Afternoons are the Bermuda Triangle of our days. Across many domains, the trough represents a danger zone for productivity, ethics, and health. Anesthesia is one example. Researchers at Duke Medical Center reviewed about 90,000 surgeries at the hospital and identified what they called “anesthetic adverse events” — either mistakes anesthesiologists made, harm they caused to patients, or both. The trough was especially treacherous.
Adverse events were significantly “more frequent for cases starting during the 3 p.m. and 4 p.m. hours.” The probability of a problem at 9 a.m. was about 1 percent. At 4 p.m., 4.2 percent. In other words, the chance of something going awry while someone is delivering drugs to knock you unconscious was four times greater during the trough than during the peak. On actual harm (not a slip-up but also something that hurts the patient), the probability at 8 a.m. was 0.3 percent — three-tenths of one percent. But at 3 p.m., the probability was 1 percent — one in every one hundred cases, a threefold increase.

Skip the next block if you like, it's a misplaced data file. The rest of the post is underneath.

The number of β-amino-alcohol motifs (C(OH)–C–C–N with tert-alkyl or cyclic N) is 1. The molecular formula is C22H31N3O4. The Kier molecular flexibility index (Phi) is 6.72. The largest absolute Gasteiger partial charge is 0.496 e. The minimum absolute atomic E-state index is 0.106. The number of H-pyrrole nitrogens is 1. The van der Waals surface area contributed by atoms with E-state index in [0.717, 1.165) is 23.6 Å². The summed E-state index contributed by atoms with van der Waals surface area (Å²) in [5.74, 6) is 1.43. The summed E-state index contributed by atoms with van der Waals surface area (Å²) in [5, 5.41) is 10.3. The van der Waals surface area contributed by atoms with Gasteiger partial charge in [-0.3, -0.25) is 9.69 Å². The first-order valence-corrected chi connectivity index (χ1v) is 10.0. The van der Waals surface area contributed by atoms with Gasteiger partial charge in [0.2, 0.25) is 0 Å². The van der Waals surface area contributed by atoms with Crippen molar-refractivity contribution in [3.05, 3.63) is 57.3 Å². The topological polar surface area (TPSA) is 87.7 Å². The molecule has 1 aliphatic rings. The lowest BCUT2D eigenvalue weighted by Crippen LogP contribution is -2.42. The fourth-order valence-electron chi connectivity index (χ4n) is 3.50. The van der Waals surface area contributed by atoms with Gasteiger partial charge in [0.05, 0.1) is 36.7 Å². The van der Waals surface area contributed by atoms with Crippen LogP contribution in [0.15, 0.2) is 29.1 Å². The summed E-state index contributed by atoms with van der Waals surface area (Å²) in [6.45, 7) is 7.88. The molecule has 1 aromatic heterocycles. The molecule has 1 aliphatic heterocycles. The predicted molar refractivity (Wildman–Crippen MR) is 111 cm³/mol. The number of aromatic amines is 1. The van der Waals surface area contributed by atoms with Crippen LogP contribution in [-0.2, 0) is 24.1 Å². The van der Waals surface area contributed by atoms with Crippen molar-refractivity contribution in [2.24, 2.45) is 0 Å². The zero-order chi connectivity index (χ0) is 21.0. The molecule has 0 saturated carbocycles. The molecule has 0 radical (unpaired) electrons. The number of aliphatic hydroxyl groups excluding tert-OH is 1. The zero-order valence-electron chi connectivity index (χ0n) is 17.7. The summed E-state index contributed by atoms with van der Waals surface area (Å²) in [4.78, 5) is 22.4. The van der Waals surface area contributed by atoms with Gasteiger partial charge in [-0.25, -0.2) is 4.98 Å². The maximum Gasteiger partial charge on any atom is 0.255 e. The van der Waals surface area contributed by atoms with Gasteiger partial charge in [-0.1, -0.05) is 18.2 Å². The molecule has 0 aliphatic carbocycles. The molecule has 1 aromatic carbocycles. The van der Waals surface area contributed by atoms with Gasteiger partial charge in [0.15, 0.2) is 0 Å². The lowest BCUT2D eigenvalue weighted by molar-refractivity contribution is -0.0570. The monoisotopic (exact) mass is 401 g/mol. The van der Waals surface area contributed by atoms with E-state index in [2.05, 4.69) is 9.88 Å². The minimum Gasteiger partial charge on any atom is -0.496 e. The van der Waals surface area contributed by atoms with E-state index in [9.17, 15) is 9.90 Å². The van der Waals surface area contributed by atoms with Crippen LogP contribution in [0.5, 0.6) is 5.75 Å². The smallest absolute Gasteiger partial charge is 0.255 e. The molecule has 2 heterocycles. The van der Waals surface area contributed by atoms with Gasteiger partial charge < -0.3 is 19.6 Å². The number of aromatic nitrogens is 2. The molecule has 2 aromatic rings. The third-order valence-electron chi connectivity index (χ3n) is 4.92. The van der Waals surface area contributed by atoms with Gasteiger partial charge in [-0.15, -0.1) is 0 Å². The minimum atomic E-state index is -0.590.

Afternoon circadian lows, the researchers concluded, impair physician vigilance and “affect human performance of complex tasks such as those required in anesthesia care.”
Excerpted from When: The Scientific Secrets of Perfect Timing, by Daniel H. Pink, © 2018, Riverhead Books.
For more from Daniel Pink, read our July cover story, “Well-Timed.”